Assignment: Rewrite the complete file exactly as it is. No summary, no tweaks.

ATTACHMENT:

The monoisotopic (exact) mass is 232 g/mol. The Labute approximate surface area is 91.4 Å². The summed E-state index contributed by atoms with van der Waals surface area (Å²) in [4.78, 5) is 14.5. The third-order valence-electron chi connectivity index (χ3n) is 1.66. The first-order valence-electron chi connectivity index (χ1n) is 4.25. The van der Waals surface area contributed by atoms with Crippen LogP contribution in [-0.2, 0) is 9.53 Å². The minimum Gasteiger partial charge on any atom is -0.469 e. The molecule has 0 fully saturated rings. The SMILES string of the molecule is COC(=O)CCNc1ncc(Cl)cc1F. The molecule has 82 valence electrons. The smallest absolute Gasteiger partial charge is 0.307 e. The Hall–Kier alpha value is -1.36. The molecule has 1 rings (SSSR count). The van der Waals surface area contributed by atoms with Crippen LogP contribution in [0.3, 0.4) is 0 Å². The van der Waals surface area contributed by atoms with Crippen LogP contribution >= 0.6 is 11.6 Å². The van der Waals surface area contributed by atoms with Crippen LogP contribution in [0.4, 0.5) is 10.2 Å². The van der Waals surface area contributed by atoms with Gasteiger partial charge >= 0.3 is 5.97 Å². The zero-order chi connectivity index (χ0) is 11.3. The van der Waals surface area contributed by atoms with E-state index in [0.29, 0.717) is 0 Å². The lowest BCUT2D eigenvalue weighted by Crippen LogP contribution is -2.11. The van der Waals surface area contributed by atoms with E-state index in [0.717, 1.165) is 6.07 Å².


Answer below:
The monoisotopic (exact) mass is 232 g/mol. The Labute approximate surface area is 91.4 Å². The summed E-state index contributed by atoms with van der Waals surface area (Å²) in [4.78, 5) is 14.5. The third-order valence-electron chi connectivity index (χ3n) is 1.66. The first-order valence-electron chi connectivity index (χ1n) is 4.25. The van der Waals surface area contributed by atoms with Crippen LogP contribution in [-0.2, 0) is 9.53 Å². The minimum Gasteiger partial charge on any atom is -0.469 e. The molecule has 0 fully saturated rings. The SMILES string of the molecule is COC(=O)CCNc1ncc(Cl)cc1F. The molecule has 82 valence electrons. The smallest absolute Gasteiger partial charge is 0.307 e. The Hall–Kier alpha value is -1.36. The molecule has 1 rings (SSSR count). The van der Waals surface area contributed by atoms with Crippen LogP contribution in [0.3, 0.4) is 0 Å². The van der Waals surface area contributed by atoms with Crippen LogP contribution >= 0.6 is 11.6 Å². The van der Waals surface area contributed by atoms with Crippen LogP contribution in [0.4, 0.5) is 10.2 Å². The van der Waals surface area contributed by atoms with Gasteiger partial charge >= 0.3 is 5.97 Å². The zero-order chi connectivity index (χ0) is 11.3. The van der Waals surface area contributed by atoms with E-state index in [0.29, 0.717) is 0 Å². The lowest BCUT2D eigenvalue weighted by Crippen LogP contribution is -2.11. The van der Waals surface area contributed by atoms with E-state index in [0.717, 1.165) is 6.07 Å².